When Grading Harms Student Learning. There are so many forces at work that make educators grade, and grade frequently. For sports eligibility, coaches constantly look at grades to see if a student is at an academic level that will allow him or her to play. Colleges review transcripts to examine what type of courses students took and their corresponding grades. Teachers must follow policy that demands them to enter a certain amount of grades every week, month, or marking period.
There's no stopping it. However, we need to reflect upon policies and practices like this -- and possibly consider regulating them. Is grading the focus, or is learning the focus? Yes, grades should and can reflect student learning, but often they can get in the way and actually harm student learning. The Dreaded Zero I used to give out zeros in the hopes that it would force students to do work and learn.
Points Off for Late Work I'm guilty of this one as well. Grading "Practice" Grading Instead of Teaching Hope. 48 Ultra-Cool Summer Sites for Kids and Teachers. A good majority of northern hemisphere and international schools are winding down the 2011-12 school year, and doors will be closing as the students and teachers take off on their summer adventures. Here is a list of great sites for kids and teachers to keep you happily productive and learning this summer. These are in no way in any order of personal preference or coolness.
Happy summer! 1) Magic Tree House If your students like The Magic Tree House series (and let's be honest, who doesn't?) 2) Toporopa Can't afford that summer vacation schlepping around Europe? 3) ReadWriteThink Printing Press ReadWriteThink creates a lot of great educational resources. 4) Spell With Flickr Spell With Flickr is a simple site that allows you to enter any word, and will then create a photo representation of that word using pictures from Flickr. 5) Freeology 6) Tagxedo Tagxedo is a Wordle-esque site that allows students to create beautiful word clouds. 7) Learn Your Tables 8) Virtual Sistine Chapel 9) Cool Math. EDUWELLS. 10 Motivational Posters for Your Classroom | Edutopia.
Posted 08/31/2015 1:01PM | Last Commented 08/07/2016 8:35AM WARNING: These posters are guaranteed to brighten up your classroom & inspire minds of all ages. Enjoy! 1. Frame for your desk as a daily reminder that you don't need a cape to be a hero. Download. 2. Inspire young readers by hanging this one near your reading zone. 3. 4. 5. 6. 7. 8. 9. 10.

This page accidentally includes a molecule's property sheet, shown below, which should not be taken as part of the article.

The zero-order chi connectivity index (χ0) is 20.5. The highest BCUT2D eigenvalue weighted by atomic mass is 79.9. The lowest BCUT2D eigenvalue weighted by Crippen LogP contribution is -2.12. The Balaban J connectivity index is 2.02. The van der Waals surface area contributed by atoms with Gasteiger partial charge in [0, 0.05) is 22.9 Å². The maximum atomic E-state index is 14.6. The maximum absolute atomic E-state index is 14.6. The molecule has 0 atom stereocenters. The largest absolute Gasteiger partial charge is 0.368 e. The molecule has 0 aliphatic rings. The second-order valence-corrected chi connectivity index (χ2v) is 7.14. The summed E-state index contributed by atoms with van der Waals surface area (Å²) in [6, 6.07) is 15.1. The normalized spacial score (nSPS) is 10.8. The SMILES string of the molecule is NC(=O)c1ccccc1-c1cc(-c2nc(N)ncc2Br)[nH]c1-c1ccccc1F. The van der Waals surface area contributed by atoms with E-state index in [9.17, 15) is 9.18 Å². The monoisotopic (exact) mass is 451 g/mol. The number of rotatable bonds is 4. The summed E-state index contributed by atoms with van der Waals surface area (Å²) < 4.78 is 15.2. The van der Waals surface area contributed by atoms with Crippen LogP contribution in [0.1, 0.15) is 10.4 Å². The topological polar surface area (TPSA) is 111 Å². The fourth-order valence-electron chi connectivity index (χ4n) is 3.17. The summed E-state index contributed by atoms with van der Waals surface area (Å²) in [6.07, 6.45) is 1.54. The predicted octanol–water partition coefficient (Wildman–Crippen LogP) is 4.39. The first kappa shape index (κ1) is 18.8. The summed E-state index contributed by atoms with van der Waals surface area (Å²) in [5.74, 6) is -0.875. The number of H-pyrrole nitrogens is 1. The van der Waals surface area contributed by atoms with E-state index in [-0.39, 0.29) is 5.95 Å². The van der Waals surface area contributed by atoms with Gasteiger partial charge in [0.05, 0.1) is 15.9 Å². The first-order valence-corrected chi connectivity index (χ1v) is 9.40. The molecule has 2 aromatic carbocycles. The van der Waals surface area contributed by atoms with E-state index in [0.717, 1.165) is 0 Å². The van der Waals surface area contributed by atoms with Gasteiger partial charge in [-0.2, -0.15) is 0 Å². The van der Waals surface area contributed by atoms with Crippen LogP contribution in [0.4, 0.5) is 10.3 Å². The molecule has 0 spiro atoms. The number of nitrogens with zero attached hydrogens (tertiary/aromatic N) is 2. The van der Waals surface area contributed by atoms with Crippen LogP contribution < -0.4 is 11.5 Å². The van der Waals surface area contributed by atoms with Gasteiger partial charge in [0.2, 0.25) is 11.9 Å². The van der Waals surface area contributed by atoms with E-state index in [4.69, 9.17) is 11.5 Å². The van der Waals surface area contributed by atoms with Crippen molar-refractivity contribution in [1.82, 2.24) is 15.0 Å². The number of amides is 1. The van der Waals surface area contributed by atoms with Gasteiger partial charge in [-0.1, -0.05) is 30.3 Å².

Pixar In A Box Teaches Math Through Real Animation Challenges. Pixar senior scientist Tony DeRose was faced with a problem that animators had never solved — how to make the hand of an old man look lifelike. It was 1998 and he was working on the experimental short film “Geri’s Game.” DeRose needed to figure out how to make a sculpture hand model with many angular planes look smooth and skin-like on the screen. To do this he developed an algorithm using weighted averages that won him a Scientific and Technical Academy Award in 2006. Pixar is constantly solving new technical challenges that allow its artists, designers and storytellers a broader range of movement and texture in the movies they make.
Now the company is teaming up with Khan Academy to use examples like DeRose’s discovery of surface representation to show students how the math and science they’re learning in school is applied by Pixar animators. “The place we intersected was this need to pull people in,” Cruise said. “I wanted to do better, but that required a paradigm shift.” Star Wars Crawl Creator. - Lanesend year 3 global. Student Letters Deliver Heightened Engagement. Before each school year begins, I indulge in a back-to-school teacher movie marathon for motivation. One of my favorites is Freedom Writers, a film based on the real life of Erin Gruwell and her incredible work with teens and writing. While planning for this academic year, my mind kept drifting to the scene in Freedom Writers when Ms.
Gruwell sits at her desk on Parent Night. Once she realizes that the parents aren't going to attend, she decides to read her students’ recently turned in journals full of free writes. It's a turning point in the film, because Ms. Gruwell begins to truly know her students through their written voices. "We Have to Do This Each Week? " As many teachers do, I keep a notebook where I jot beginnings of ideas for lessons or notes regarding grading and miscellaneous teaching tasks. Lightning struck. They would tell me about their week. To start, I required 7-10 complete sentences. You've Got Mail Friday arrived.
I opened the first letter. Two-Way Communication.